Ovarian cysts affect women of all ages and decrease fertility. In particular, polycystic ovarian syndrome (PCOS), in which multiple follicular cysts develop, affects 5–10% of women of reproductive age and can result in infertility. Current non-invasive treatments for PCOS can resolve cysts and restore fertility, but unresponsive patients must undergo severe ovarian wedge resection and resort to in vitro fertilization. PCOS is related to the deregulation of leutinizing hormone (LH) signaling at various levels of the hypothalamic-pituitary-ovarian axis and resultant hyperproduction of androgens. Because insulin resistance and compensatory hyperinsulinemia are observed in 50–70% of individuals with PCOS, deregulated insulin signaling in the ovary is considered an important factor in the disease. Here we report that aged mice specifically lacking the PKBβ (also known as Akt2) isoform that is crucial for insulin signaling develop increased testosterone levels and ovarian cysts, both of which are also observed in insulin-resistant PCOS patients. Young PKBβ knockout mice were used to model PCOS by treatment with LH and exhibited a cyst area that was threefold greater than in controls, but without hyperinsulinemia. Thus, loss of PKBβ might predispose mice to ovarian cysts independently of hyperactive insulin signaling. Targeted therapeutic augmentation of specific PKBβ signaling could therefore provide a new avenue for the treatment and management of ovarian cysts.
Ovarian cysts are the most common reproductive abnormality in women of all ages (for a review, see Goodarzi et al., 2011). Simple cysts have been poorly studied because they usually result in only minor discomfort, are generally slow growing and benign, and can resolve without treatment. Large simple cysts, which are commonly detected in older women, for whom maintaining fertility is often not an issue, can be dealt with by uni- or bilateral oophorectomy surgery. By contrast, polycystic ovarian syndrome (PCOS), characterized by multiple small cysts in the ovary, is observed from puberty, affects 5–10% of women of reproductive age and can result in infertility. PCOS can be resolved in some cases by lifestyle changes, weight loss and by treatments ranging from insulin-sensitizing drugs to hormone supplementation. In particularly refractory cases and when continued fertility is an issue, ovarian wedge resection might be necessary and in vitro fertilization performed.
PCOS has been associated with deregulation of leutinizing hormone (LH) signaling, which can occur at various levels of the hypothalamic-pituitary-ovarian (HPO) axis and stimulate hyperproduction of androgens (Goodarzi et al., 2011). Deregulation can occur through hyperstimulation of the pituitary by the hypothalamus, leading to increased LH release, or commonly by increased sensitivity of ovarian LH-sensitive thecal cells to LH. In both cases, abnormal LH receptor (LHR) signaling within the LH-responsive ovarian thecal cells results in an increased steroidogenic response and androgen production (Strauss, 2003). Genetic manipulation of LHR signaling in mice or modeling PCOS by administration of exogenous LH or androgens results in ovarian cyst development, as well as the hallmark of increased testosterone production (Familiari, 1985; Bogovich, 1987; Huhtaniemi et al., 2006; Manneras et al., 2007). This is also observed in PCOS patients, who display abnormalities in thecal steroidogenesis (Nelson et al., 1999).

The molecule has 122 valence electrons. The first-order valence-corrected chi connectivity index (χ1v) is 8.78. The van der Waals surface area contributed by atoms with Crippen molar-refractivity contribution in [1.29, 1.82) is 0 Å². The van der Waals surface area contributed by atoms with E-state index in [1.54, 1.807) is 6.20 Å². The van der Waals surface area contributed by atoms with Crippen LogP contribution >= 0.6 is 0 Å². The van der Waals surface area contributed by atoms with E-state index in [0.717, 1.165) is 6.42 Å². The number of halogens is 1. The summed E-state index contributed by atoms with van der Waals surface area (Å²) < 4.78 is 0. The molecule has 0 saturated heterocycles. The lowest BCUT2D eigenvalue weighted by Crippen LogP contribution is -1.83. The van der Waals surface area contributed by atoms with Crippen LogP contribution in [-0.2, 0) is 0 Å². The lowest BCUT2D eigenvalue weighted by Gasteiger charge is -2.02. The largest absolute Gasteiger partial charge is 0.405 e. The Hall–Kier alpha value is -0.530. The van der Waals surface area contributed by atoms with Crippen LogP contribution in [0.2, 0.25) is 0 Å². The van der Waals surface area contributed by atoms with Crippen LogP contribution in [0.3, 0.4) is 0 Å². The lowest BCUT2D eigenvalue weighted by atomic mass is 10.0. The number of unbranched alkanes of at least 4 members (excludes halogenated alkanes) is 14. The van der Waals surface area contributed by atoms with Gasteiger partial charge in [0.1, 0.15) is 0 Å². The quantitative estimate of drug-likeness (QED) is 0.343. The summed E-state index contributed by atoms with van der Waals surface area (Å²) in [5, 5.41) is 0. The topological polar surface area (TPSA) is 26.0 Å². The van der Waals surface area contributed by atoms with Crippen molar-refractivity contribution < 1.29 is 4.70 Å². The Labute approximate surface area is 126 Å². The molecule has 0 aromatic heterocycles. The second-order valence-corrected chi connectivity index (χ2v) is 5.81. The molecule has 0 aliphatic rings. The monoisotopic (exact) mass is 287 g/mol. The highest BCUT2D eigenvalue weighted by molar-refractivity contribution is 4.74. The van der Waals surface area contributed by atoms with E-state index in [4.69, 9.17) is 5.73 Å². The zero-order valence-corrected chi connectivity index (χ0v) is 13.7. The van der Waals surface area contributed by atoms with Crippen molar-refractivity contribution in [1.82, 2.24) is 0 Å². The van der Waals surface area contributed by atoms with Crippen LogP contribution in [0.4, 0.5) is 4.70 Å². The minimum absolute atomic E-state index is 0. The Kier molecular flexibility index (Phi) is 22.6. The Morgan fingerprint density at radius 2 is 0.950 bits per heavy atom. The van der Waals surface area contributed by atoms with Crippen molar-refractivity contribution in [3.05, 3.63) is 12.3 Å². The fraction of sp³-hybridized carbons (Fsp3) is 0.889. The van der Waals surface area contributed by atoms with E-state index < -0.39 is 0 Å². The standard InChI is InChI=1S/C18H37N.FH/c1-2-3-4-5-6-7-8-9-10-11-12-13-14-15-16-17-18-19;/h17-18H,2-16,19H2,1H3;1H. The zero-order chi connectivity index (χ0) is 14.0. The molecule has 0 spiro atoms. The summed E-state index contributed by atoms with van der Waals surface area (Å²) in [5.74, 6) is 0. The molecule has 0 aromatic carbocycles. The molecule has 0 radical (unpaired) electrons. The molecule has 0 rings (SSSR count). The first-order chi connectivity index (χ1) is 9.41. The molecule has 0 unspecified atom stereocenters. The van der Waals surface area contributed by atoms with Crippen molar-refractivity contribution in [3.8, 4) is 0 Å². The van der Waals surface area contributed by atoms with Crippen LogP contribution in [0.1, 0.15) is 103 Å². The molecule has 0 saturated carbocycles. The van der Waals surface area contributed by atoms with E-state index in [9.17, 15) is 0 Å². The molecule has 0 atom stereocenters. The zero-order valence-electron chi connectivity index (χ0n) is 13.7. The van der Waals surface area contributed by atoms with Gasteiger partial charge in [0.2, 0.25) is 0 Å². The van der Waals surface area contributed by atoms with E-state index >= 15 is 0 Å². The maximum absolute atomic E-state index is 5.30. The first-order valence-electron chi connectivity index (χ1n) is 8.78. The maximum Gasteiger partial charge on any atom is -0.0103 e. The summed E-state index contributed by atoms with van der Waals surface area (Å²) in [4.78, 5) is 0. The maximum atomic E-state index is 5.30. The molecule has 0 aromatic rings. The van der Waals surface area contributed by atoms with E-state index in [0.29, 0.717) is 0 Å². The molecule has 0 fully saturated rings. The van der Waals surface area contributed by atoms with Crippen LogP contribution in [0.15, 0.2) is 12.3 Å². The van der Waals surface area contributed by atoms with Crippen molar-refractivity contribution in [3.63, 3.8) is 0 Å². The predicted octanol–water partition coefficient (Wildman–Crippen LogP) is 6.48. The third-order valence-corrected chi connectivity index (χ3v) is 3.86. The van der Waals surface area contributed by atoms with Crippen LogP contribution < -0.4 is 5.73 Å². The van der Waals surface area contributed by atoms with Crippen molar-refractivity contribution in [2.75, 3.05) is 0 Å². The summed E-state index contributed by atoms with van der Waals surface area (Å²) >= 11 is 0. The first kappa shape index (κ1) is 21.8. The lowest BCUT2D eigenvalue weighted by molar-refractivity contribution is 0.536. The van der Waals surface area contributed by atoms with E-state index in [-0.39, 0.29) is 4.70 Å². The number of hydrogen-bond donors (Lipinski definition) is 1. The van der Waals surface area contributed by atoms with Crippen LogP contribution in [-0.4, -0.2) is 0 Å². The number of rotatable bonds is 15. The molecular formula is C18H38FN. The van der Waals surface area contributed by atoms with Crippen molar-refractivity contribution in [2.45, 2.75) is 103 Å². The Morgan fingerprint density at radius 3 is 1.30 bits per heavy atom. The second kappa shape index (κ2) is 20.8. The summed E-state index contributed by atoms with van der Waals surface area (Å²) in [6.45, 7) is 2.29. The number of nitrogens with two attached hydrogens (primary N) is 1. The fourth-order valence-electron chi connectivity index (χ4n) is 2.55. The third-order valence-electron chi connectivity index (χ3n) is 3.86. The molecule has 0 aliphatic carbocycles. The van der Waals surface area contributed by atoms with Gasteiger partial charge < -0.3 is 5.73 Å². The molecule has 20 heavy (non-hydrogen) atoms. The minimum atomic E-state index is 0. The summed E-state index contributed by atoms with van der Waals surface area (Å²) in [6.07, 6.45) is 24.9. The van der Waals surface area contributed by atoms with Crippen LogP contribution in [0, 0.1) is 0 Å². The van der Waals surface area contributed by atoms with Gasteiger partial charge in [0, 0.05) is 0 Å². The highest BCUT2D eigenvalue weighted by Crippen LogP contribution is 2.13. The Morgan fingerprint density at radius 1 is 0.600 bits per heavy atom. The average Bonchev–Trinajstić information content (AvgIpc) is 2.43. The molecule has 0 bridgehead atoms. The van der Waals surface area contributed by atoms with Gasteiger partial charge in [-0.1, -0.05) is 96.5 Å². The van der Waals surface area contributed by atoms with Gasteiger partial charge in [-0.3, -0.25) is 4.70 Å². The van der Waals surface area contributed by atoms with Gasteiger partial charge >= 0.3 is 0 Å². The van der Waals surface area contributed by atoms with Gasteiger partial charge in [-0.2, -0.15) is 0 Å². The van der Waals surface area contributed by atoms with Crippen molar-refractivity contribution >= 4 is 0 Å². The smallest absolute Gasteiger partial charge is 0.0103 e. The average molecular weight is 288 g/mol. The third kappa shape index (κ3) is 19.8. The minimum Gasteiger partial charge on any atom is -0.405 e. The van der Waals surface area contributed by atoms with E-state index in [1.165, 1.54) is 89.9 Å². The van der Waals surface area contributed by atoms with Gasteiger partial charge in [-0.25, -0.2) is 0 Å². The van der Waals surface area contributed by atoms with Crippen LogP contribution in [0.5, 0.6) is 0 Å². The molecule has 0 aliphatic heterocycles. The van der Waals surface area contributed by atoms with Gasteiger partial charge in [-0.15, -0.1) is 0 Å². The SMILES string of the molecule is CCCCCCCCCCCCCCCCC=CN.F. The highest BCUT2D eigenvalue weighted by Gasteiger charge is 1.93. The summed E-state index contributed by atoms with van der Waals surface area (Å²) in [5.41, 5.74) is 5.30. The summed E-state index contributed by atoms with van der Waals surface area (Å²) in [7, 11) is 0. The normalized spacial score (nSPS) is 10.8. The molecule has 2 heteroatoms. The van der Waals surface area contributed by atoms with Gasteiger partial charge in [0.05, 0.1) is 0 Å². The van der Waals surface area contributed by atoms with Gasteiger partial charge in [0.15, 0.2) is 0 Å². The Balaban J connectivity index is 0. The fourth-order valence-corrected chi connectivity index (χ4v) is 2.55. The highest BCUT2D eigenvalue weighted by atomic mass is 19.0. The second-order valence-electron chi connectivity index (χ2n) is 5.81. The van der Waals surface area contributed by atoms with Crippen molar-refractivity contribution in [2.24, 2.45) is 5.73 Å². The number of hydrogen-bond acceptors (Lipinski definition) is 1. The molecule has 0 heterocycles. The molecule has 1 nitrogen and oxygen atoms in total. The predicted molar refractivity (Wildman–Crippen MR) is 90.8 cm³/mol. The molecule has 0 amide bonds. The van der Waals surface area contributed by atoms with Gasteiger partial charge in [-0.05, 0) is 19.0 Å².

Deregulation of the canonical thecal steroidogenic pathway, from LHR activation through protein kinase A (PKA) and the cAMP response element-binding protein (CREB) transcription factor, seems to be central to cyst development (Johnson and Sen, 1989; Tremblay et al., 2002; Towns et al., 2005; Towns and Menon, 2005). However, a contribution of non-classical cAMP-independent signaling, such as from protein kinase C (PKC), mitogen-activated protein kinases [MAPKs; also known as extracellular-signal-regulated kinases (ERKs)] and phosphoinositol-3-kinase–protein-kinase-B (PI3K-PKB; note that PKB is also known as Akt), seems probable in PCOS because defects in these signaling pathways are known to affect LH-mediated androgenesis (Manna et al., 2006; Diamanti-Kandarakis et al., 2008). In particular, several further observations point to an involvement of insulin receptor (InsR) signaling in PCOS. Defects in InsR phosphorylation (Dunaif et al., 1995) and further genetic lesions in this pathway, affecting InsR, PKBβ (also known as Akt2) and downstream glycogen synthase kinase 3β (GSK3β), are found in individuals with PCOS (George et al., 2004; Tan et al., 2007; Goodarzi et al., 2008; Mukherjee et al., 2009). Insulin can act as a ‘co-gonadotrophin’ and exogenous administration of LH in rodent models of PCOS can exacerbate PCOS cyst formation (Poretsky et al., 1992). As many as 50–70% of PCOS patients display insulin resistance (IR) and compensatory hyperinsulinemia (Diamanti-Kandarakis et al., 2008). Furthermore, up to 60% of PCOS patients are obese, which is the most common factor leading to IR and can result in decreased InsR expression and post-receptor dysfunction in downstream kinase activation (Mlinar et al., 2007; Vrbikova and Hainer, 2009).